I have written about anxiety at home as I never knew if I would be greeted with a warm or angry mom. It was “walking on eggshells.” As a result, I sought control through extreme exercise and dieting, read starvation. I developed an eating disorder that would take me to a place close to death. A family friend carried me out of professional tennis tournament in Milwaukee back home to begin a very frightening effort back to life. The medical field was yet to understand eating disorders. By the way, because of my own sad experience I became a chaplain and counselor in psychiatric hospitals for women and some men facing this often-fatal psychiatric syndrome that warps body, mind and spirit.

I was anxious, with a feeling of nausea, all of my life until age 40 when the Lord entered my life in a Damascus Road-like conversion. By then I was a hospital executive specializing in helping “turn around” troubled hospitals. This very intense career path meant 14-16 hour days dealing with layoffs, re-engineering of systems, angry labor unions and medical staffs. Anxiety, fear, anger and distrust were the bywords in these facilities. I have written many stories about this “dark” period in my book Hospital Parables: “Front Office to Bedside.”  Professionally, I oversaw several successful turnarounds; however personally the toll was again almost fatal to my family, career and my soul.   Suffice it to say, the stress caused me to lose perspective and judgment in many ways that took me back to excessive drinking and other vices.

I was married in my early 20s to a wonderful former high school classmate and nurse. Our marriage was very satisfying, however neither one of us had skills to express emotion. My wife came from a family that just did not talk. Her father worked every day as a dentist, providing well financially, but not emotionally. Her mother was absent as a professional shopper leaving my wife to take care of the other four children. She grew up as a caregiver, explaining a 46-year nursing career.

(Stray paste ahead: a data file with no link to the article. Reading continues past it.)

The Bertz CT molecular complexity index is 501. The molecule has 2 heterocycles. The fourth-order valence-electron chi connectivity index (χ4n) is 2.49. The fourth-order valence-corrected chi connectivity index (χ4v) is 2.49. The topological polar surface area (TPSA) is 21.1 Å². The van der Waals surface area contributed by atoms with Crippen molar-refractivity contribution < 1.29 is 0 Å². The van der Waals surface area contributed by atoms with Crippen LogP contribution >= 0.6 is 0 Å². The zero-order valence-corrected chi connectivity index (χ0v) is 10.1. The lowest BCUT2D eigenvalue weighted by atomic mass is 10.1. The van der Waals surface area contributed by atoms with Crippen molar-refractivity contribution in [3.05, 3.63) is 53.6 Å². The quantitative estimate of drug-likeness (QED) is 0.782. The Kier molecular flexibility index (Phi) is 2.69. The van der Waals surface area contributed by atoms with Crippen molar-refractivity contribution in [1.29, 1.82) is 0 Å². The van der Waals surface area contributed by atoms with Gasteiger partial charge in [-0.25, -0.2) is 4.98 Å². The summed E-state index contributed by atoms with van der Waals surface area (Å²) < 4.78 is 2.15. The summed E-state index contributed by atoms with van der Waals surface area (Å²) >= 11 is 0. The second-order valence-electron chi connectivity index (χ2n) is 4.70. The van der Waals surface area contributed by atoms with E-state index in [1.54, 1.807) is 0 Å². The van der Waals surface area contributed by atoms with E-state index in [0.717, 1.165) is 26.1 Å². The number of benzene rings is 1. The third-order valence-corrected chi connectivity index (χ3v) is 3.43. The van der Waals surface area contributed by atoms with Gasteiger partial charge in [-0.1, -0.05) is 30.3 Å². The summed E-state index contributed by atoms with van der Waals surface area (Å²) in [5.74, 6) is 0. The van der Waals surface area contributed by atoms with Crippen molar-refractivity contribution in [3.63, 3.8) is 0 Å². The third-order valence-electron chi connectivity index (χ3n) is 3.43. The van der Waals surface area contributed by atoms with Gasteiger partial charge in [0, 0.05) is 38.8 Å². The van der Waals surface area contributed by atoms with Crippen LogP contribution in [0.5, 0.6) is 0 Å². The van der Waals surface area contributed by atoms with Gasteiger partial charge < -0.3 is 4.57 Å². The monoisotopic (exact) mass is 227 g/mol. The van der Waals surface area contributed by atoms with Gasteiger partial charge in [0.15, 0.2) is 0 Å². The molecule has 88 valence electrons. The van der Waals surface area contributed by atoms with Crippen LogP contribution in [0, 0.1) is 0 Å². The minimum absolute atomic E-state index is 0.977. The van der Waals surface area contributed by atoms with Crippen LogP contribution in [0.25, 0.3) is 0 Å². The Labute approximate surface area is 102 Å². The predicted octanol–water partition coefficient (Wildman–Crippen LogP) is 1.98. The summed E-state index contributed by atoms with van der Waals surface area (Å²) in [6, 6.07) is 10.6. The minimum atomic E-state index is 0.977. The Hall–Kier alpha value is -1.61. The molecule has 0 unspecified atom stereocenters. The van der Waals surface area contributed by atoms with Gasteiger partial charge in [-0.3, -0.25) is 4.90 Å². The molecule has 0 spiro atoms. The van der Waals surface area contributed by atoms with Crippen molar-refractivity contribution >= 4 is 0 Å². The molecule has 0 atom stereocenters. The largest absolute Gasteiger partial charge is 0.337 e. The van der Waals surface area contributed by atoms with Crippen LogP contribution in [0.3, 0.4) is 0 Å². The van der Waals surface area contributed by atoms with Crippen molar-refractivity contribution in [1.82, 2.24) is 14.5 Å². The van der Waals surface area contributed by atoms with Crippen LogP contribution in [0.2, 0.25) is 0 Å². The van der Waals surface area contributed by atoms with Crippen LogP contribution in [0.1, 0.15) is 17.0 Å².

I am not looking for excuses for my own behavior, but understanding. One major thing I lacked was a sense of the love of the father.  I am speaking about my own and God the Father. My parents were too busy socially to take us to church and get a solid religious foundation, and certainly not a sense of salvation. I had no knowledge of how the trinity related to any reality. Even though my own family now attended a Lutheran church, where I became the head of the church council, I never heard the gospel or an invitation or need to be “saved.”

But God intervened, inviting me to receive Him as Savior and Lord at the lowest point of my life traveling as a “Crisis Manager” in troubled hospitals. The irony of this would become clear much later. Now I was kneeling in several feet of snow emblazoned by the headlights of my car in a midnight blizzard along Lake Superior to receive God’s invitation to receive Jesus Christ as my Savior and Lord.  The journey has been long and hard since then, but I was changed that night. I have been in counseling and received much more clear guidance from God as He has spoken audibly to me saying, “This is The Way, Walk in it” (Isaiah 30:21). This is also the title of a two-volume book of essays that I have written on how to walk in this “Most excellent way,” as the Apostle Paul tells us in 1 Corinthians 12:31. The next Bible chapter, known as the “love chapter,” deals with how love looks in our lives.  The love of the Father is a promised reality in Scripture and I too have experienced it palpably.